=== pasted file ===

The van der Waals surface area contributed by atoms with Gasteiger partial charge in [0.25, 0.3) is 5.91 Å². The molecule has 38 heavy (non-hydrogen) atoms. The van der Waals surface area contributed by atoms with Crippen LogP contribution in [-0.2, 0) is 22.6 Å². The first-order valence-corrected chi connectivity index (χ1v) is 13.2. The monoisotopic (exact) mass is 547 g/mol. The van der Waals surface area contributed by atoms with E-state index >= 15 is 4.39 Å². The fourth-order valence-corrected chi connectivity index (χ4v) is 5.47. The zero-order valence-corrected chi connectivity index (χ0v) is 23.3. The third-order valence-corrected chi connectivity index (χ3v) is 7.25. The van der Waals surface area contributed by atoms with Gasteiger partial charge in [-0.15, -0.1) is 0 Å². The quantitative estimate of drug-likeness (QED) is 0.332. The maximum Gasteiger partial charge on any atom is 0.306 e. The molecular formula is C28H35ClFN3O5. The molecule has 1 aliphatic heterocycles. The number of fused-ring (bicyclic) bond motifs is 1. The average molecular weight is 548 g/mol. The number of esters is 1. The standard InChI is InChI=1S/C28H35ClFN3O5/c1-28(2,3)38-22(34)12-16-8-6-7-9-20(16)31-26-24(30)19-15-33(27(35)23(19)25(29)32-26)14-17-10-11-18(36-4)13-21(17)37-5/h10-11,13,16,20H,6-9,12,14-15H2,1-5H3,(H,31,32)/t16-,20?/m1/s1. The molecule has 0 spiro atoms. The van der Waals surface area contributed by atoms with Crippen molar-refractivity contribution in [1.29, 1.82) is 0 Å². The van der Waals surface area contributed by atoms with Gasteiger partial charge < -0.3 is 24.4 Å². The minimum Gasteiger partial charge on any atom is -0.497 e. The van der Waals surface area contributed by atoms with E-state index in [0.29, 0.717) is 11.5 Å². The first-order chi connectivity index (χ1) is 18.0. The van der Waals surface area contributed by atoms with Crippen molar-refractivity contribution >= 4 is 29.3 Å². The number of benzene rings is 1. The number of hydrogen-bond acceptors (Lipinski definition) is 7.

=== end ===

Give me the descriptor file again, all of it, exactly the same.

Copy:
The van der Waals surface area contributed by atoms with Gasteiger partial charge in [0.25, 0.3) is 5.91 Å². The molecule has 38 heavy (non-hydrogen) atoms. The van der Waals surface area contributed by atoms with Crippen LogP contribution in [-0.2, 0) is 22.6 Å². The first-order valence-corrected chi connectivity index (χ1v) is 13.2. The monoisotopic (exact) mass is 547 g/mol. The van der Waals surface area contributed by atoms with E-state index >= 15 is 4.39 Å². The fourth-order valence-corrected chi connectivity index (χ4v) is 5.47. The zero-order valence-corrected chi connectivity index (χ0v) is 23.3. The third-order valence-corrected chi connectivity index (χ3v) is 7.25. The van der Waals surface area contributed by atoms with Gasteiger partial charge in [-0.15, -0.1) is 0 Å². The quantitative estimate of drug-likeness (QED) is 0.332. The maximum Gasteiger partial charge on any atom is 0.306 e. The molecular formula is C28H35ClFN3O5. The molecule has 1 aliphatic heterocycles. The number of fused-ring (bicyclic) bond motifs is 1. The average molecular weight is 548 g/mol. The number of esters is 1. The standard InChI is InChI=1S/C28H35ClFN3O5/c1-28(2,3)38-22(34)12-16-8-6-7-9-20(16)31-26-24(30)19-15-33(27(35)23(19)25(29)32-26)14-17-10-11-18(36-4)13-21(17)37-5/h10-11,13,16,20H,6-9,12,14-15H2,1-5H3,(H,31,32)/t16-,20?/m1/s1. The molecule has 0 spiro atoms. The van der Waals surface area contributed by atoms with Crippen molar-refractivity contribution in [1.29, 1.82) is 0 Å². The van der Waals surface area contributed by atoms with Gasteiger partial charge < -0.3 is 24.4 Å². The minimum Gasteiger partial charge on any atom is -0.497 e. The van der Waals surface area contributed by atoms with E-state index in [0.29, 0.717) is 11.5 Å². The first-order chi connectivity index (χ1) is 18.0. The van der Waals surface area contributed by atoms with Crippen molar-refractivity contribution >= 4 is 29.3 Å². The number of benzene rings is 1. The number of hydrogen-bond acceptors (Lipinski definition) is 7.